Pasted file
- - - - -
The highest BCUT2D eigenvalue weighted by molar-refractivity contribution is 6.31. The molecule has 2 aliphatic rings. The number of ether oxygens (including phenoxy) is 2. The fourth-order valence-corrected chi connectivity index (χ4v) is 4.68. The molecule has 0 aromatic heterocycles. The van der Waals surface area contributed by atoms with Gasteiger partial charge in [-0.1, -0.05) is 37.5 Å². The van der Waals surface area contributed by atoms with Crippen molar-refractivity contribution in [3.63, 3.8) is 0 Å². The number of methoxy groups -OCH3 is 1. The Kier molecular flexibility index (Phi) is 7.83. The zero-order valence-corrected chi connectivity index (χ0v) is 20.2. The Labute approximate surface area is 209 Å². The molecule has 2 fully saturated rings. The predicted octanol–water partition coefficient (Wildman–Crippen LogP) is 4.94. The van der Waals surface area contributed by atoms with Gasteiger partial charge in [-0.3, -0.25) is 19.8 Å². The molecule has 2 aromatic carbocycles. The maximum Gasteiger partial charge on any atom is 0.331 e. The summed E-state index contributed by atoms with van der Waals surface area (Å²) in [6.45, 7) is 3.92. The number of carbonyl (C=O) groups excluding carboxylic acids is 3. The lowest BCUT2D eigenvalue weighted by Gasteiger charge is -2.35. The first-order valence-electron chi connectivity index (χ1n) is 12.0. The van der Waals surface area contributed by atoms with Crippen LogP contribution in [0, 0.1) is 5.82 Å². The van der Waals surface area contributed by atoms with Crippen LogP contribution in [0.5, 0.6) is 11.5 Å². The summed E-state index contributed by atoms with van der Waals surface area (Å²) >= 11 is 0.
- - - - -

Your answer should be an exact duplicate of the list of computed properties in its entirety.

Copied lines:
The highest BCUT2D eigenvalue weighted by molar-refractivity contribution is 6.31. The molecule has 2 aliphatic rings. The number of ether oxygens (including phenoxy) is 2. The fourth-order valence-corrected chi connectivity index (χ4v) is 4.68. The molecule has 0 aromatic heterocycles. The van der Waals surface area contributed by atoms with Gasteiger partial charge in [-0.1, -0.05) is 37.5 Å². The van der Waals surface area contributed by atoms with Crippen molar-refractivity contribution in [3.63, 3.8) is 0 Å². The number of methoxy groups -OCH3 is 1. The Kier molecular flexibility index (Phi) is 7.83. The zero-order valence-corrected chi connectivity index (χ0v) is 20.2. The Labute approximate surface area is 209 Å². The molecule has 2 fully saturated rings. The predicted octanol–water partition coefficient (Wildman–Crippen LogP) is 4.94. The van der Waals surface area contributed by atoms with Gasteiger partial charge in [-0.3, -0.25) is 19.8 Å². The molecule has 2 aromatic carbocycles. The maximum Gasteiger partial charge on any atom is 0.331 e. The summed E-state index contributed by atoms with van der Waals surface area (Å²) in [6.45, 7) is 3.92. The number of carbonyl (C=O) groups excluding carboxylic acids is 3. The lowest BCUT2D eigenvalue weighted by Gasteiger charge is -2.35. The first-order valence-electron chi connectivity index (χ1n) is 12.0. The van der Waals surface area contributed by atoms with Crippen LogP contribution in [0, 0.1) is 5.82 Å². The van der Waals surface area contributed by atoms with Crippen LogP contribution in [0.5, 0.6) is 11.5 Å². The summed E-state index contributed by atoms with van der Waals surface area (Å²) >= 11 is 0.